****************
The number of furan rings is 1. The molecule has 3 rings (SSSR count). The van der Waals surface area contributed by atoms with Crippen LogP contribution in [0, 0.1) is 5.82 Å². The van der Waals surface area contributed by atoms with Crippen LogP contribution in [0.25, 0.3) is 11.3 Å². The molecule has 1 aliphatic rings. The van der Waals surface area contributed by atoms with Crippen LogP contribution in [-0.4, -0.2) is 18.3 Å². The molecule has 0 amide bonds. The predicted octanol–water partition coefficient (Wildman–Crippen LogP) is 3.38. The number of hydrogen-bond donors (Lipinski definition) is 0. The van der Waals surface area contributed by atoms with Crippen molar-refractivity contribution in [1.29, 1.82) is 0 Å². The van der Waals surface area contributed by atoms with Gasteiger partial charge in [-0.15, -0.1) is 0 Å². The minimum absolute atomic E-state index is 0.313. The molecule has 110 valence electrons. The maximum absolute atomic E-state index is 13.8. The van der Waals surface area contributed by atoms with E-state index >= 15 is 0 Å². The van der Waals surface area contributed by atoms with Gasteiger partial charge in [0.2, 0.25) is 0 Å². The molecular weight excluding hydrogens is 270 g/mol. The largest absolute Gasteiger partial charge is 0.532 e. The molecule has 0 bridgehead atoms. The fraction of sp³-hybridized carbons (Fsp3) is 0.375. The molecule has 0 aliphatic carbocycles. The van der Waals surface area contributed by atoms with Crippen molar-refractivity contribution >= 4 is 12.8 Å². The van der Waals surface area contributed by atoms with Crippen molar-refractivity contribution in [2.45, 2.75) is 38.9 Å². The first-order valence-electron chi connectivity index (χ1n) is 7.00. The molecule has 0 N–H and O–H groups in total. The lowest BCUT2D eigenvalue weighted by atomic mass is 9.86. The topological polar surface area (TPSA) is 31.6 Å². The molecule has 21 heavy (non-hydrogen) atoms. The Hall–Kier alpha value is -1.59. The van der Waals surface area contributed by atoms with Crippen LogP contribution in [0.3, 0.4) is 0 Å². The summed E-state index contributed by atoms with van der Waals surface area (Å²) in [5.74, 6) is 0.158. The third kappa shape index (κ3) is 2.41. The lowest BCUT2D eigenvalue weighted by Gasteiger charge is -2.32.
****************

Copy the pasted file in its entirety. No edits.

The number of furan rings is 1. The molecule has 3 rings (SSSR count). The van der Waals surface area contributed by atoms with Crippen LogP contribution in [0, 0.1) is 5.82 Å². The van der Waals surface area contributed by atoms with Crippen LogP contribution in [0.25, 0.3) is 11.3 Å². The molecule has 1 aliphatic rings. The van der Waals surface area contributed by atoms with Crippen LogP contribution in [-0.4, -0.2) is 18.3 Å². The molecule has 0 amide bonds. The predicted octanol–water partition coefficient (Wildman–Crippen LogP) is 3.38. The number of hydrogen-bond donors (Lipinski definition) is 0. The van der Waals surface area contributed by atoms with Crippen molar-refractivity contribution in [1.29, 1.82) is 0 Å². The van der Waals surface area contributed by atoms with Gasteiger partial charge in [-0.15, -0.1) is 0 Å². The minimum absolute atomic E-state index is 0.313. The molecule has 110 valence electrons. The maximum absolute atomic E-state index is 13.8. The van der Waals surface area contributed by atoms with E-state index >= 15 is 0 Å². The van der Waals surface area contributed by atoms with Gasteiger partial charge in [0.2, 0.25) is 0 Å². The molecular weight excluding hydrogens is 270 g/mol. The largest absolute Gasteiger partial charge is 0.532 e. The molecule has 0 bridgehead atoms. The fraction of sp³-hybridized carbons (Fsp3) is 0.375. The molecule has 0 aliphatic carbocycles. The van der Waals surface area contributed by atoms with Crippen molar-refractivity contribution >= 4 is 12.8 Å². The van der Waals surface area contributed by atoms with Crippen molar-refractivity contribution in [2.45, 2.75) is 38.9 Å². The first-order valence-electron chi connectivity index (χ1n) is 7.00. The molecule has 0 N–H and O–H groups in total. The lowest BCUT2D eigenvalue weighted by atomic mass is 9.86. The topological polar surface area (TPSA) is 31.6 Å². The molecule has 21 heavy (non-hydrogen) atoms. The Hall–Kier alpha value is -1.59. The van der Waals surface area contributed by atoms with Crippen LogP contribution in [0.3, 0.4) is 0 Å². The summed E-state index contributed by atoms with van der Waals surface area (Å²) in [5.74, 6) is 0.158. The third kappa shape index (κ3) is 2.41. The lowest BCUT2D eigenvalue weighted by Gasteiger charge is -2.32.